107 total views, 3 views today
Lancaster is full of cultural venues to bright up your weekend or
A cultural institute in Lancaster. With both a theatre, cinema and now a new creative space for budding artists it is a hub of creativity. Additionally, with the new 16-25 membership, it makes it easier to entice younger people in with discounted prices and a range of shows. This autumn they have the John Godber Company returning with ‘Gym and Tonic’ a comical and gritty new play written by John Godber. The play follows a married couple using the relaxation of the spa to fix their failing marriage.
The Dukes are also presenting a new piece that has been developed at ARC Stockton called ‘Alex and Eliza’ which is about the 1947 partitioning of India and Pakistan and what this looks like 40 years later and the legacy that has endured as a result. LUNG Theatre in association with Leeds Playhouse is also coming to Lancaster with ‘Trojan Horse’ which has proved to be quite a popular show. The story follows the real-life stories of Muslim teachers and governors who were accused of plotting extremism in Birmingham schools.
Trojan Horse was a local story that hit the national press, accusing ‘hardline’ Muslim teachers and governors of plotting extremism in Birmingham schools. It’s adapted from the real-life testimonies of those at the heart of the UK.
Government’s inquiry, critically acclaimed theatre company LUNG investigates what happened. Developed initially with Leeds Playhouse, Trojan Horse is the story of a community torn apart by racial division, ‘British values’ and the culture of Prevent.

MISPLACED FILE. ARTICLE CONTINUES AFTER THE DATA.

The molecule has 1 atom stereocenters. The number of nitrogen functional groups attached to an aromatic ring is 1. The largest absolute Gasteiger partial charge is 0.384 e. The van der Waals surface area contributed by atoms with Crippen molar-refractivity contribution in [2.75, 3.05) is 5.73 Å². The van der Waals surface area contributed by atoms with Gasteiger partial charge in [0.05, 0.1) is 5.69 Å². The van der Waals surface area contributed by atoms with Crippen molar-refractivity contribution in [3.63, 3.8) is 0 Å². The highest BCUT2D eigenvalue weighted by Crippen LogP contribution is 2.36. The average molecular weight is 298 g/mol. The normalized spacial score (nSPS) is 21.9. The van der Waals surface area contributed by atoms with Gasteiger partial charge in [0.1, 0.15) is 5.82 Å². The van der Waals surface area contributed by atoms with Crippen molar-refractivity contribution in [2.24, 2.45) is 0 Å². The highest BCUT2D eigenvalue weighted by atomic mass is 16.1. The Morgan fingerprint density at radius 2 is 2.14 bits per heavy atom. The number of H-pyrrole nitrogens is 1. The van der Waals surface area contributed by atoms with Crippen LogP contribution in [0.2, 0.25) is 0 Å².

Finally, the Welsh Ballet is coming back with a production of ‘Romeo and Juliet’. The Christmas production this year will be Cinderella which is a traditional telling with a modern twist as it takes the story of Cinderella but places it in the 1950s era.
THE STOREY INSTITUTE
The Storey, located near Lancaster Castle – another great cultural venue in Lancaster and worth exploring for anyone interested in history – is a building that has been repurposed to serve the needs of all creative industries. Central to Lancaster’s artistic, technical and scientific innovation, it has also played host to an array of literary performances, workshops and art exhibitions. Coming up in the Autumn is the Lancaster Music Festival Hub. From the 10th-14th October, The Storey will be 1 of 30 venues around Lancaster getting involved in the music festival. Around Lancaster, there will be 250 acts, more than 400 performances as well as street music and food and drink stalls.
LANCASTER GRAND THEATRE